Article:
The most scarily disorienting movie I've seen lately is THE "TEDDY" BEARS, a thirteen-minute silent film from 1907 that Turner Classic Movies showed as part of a collection of early shorts from Thomas Edison's studio. It starts out as a full-dress version of the Goldiocks story, with three actors in furry costumes trundling about onscreen as Papa, Mama, and Baby Bear. Given the antique feel of the movie itself, it has a certain amount of charm. Hey, says I to the Missus, who does like herself some cute every so often, check this out. She puts down her knitting and checks it out, as Goldilocks, who looks a bit like Joe Besser in a wig and a dress, wakes up to find the bear family staring at her. They chase her outside, where she encounters a hunter, who, to our horror, blasts Papa and Mama Bear, then steps over their corpses, slips a leash on the trauma-stunned Baby Bear, and leads him off, presumably to sell him as slave labor to Montgomery Burns.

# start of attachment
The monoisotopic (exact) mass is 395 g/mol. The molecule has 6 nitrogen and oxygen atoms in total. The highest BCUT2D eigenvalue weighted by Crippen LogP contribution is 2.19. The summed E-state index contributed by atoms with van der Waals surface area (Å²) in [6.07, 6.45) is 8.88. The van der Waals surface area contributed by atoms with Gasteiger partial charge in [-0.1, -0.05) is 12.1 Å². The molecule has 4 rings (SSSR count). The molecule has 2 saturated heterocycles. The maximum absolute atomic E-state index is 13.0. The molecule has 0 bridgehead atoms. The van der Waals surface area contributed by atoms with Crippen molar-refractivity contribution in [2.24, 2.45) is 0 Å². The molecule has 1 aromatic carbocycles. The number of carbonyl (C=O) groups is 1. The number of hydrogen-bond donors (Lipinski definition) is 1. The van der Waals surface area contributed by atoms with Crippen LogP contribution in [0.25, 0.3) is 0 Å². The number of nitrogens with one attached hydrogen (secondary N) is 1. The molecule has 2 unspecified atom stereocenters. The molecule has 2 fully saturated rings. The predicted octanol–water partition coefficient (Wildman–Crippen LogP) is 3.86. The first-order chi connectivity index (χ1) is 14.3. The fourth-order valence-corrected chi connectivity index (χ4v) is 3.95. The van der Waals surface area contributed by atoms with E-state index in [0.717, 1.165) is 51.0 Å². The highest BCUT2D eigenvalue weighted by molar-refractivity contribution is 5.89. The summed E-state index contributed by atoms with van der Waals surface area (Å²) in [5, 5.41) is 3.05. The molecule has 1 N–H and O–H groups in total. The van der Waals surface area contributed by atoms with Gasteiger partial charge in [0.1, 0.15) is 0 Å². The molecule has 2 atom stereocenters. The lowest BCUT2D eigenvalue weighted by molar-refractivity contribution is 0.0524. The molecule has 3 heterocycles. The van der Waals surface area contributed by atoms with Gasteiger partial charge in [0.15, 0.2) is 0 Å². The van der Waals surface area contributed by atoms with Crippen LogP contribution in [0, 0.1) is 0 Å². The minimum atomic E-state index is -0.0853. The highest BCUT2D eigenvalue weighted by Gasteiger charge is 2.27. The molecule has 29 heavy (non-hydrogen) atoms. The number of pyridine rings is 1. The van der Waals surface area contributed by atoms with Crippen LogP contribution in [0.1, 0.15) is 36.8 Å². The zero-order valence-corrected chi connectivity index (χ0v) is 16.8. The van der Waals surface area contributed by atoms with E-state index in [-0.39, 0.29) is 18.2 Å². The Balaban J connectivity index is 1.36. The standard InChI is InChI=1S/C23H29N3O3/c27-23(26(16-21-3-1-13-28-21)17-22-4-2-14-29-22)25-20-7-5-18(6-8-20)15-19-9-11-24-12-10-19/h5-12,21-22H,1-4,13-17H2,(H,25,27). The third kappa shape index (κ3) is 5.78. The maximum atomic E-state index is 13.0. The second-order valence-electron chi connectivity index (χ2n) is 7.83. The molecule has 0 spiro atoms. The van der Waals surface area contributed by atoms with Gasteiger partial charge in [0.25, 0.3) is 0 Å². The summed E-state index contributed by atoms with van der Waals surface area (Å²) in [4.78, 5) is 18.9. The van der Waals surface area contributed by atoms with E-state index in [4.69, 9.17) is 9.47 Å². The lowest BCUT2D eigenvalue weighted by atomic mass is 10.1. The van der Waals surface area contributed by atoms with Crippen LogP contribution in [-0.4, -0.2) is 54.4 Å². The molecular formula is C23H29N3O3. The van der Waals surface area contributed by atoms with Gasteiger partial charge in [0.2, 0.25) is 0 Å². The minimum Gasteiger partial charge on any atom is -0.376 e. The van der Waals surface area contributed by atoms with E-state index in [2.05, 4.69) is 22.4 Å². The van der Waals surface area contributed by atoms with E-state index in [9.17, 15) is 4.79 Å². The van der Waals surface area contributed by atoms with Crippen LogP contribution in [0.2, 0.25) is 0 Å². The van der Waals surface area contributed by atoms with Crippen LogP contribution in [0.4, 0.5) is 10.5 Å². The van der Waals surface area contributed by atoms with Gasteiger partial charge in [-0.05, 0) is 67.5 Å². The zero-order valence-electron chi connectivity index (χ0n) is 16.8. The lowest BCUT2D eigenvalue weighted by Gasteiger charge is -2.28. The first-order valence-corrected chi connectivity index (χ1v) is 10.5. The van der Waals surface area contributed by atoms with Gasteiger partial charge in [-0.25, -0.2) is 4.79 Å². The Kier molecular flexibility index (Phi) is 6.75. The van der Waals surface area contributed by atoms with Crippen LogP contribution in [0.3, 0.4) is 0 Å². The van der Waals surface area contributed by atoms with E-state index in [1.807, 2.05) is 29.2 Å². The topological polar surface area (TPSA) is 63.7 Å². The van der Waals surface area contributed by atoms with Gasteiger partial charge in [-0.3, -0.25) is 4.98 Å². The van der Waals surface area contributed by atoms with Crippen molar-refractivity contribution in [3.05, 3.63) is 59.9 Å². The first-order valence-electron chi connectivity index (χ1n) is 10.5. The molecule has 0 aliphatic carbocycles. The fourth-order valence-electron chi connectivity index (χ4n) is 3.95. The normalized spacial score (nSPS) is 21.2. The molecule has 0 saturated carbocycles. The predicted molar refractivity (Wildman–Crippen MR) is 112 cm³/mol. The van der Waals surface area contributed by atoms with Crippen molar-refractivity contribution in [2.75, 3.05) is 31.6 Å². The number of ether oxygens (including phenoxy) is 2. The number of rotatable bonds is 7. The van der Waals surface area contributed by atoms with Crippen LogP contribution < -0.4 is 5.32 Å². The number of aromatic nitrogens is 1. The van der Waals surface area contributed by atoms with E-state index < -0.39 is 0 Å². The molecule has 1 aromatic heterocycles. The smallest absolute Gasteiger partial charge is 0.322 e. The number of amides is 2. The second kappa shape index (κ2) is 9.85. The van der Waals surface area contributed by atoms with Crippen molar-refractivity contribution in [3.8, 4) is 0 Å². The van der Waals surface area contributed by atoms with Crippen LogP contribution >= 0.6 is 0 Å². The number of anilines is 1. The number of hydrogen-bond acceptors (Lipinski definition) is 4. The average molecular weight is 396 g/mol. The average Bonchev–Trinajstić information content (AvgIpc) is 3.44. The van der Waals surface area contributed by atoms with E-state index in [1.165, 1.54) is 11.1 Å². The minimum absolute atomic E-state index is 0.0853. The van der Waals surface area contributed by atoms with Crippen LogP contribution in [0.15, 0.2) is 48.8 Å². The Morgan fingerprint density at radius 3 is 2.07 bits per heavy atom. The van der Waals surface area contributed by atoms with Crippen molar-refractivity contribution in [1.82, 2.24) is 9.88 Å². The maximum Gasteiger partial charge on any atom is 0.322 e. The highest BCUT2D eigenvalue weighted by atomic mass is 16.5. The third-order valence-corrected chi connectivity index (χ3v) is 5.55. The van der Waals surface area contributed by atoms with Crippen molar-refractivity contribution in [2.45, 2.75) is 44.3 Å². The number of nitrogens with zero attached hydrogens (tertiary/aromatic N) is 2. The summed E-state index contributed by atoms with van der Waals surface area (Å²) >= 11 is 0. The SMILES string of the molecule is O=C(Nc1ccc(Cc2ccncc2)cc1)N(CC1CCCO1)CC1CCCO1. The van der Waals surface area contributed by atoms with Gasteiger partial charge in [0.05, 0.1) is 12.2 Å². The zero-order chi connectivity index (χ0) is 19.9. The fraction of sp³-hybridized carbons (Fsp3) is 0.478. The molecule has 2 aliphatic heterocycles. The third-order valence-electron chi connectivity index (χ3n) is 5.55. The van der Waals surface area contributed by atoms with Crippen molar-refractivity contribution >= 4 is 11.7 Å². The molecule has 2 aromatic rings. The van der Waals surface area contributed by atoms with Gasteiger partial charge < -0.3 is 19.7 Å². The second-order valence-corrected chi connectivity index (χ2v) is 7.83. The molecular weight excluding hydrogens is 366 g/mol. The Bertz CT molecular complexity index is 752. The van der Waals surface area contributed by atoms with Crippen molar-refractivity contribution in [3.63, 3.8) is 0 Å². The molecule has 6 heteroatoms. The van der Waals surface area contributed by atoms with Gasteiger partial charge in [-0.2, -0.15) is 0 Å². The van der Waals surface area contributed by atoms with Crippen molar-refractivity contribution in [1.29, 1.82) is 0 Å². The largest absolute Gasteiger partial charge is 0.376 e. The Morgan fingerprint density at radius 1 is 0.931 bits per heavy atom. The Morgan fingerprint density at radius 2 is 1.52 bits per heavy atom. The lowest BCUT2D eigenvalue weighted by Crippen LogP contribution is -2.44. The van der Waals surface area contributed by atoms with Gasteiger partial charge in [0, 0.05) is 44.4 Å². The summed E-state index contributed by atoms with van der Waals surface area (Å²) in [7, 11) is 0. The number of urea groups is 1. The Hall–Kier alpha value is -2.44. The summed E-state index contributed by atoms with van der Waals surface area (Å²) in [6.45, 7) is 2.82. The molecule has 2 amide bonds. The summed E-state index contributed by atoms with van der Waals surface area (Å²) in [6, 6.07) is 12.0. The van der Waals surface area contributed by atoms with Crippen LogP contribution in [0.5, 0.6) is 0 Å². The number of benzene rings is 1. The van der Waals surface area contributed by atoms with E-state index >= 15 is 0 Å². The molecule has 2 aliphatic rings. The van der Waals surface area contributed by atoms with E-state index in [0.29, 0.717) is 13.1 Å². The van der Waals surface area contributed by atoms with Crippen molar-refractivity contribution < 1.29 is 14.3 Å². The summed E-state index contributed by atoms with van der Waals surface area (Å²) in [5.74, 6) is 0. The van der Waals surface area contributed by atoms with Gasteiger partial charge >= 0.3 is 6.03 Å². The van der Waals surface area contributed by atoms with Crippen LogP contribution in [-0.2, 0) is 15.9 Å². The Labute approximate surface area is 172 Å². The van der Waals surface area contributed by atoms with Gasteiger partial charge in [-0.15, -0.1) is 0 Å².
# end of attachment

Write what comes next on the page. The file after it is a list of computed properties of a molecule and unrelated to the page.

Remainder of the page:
"Why", says the Missus in her best you-ain't-gettin'-none-tonight-boy voice, "did you want me to see that!?" The reason, of course, is that I didn't see that one coming; I figured that it would end with the Bears chasing Joe Besser off, and maybe tearing him limb from limb or roasting him on a spit over a slow fire, which would have been fine, but not with this Clive Barker nightmare of a human hunter giving the adorable humanoid bears both barrels and selling their grieving offspring into slavery. Seeing this thing magically transports you to a time before Disney, before filmmakers dealing in anthropomorphic animals understood what they were working with and how audiences would respond to these strange creatures. Nothing else I've ever seen, no blackface comedy or colonial imperialist propaganda film or sexist daydream, had given me as full and unsettling a taste of a sensibility untouched by the cultural effects that have been shaping us for the past century or so. It reminded me of Robert Klein's monologue about the old Raid commercials featuring kitchens full of adorably anthropomorphized vermin. They're partying, having a ball. "I love them!" said Klein. "And then walks this big fascist bottle..."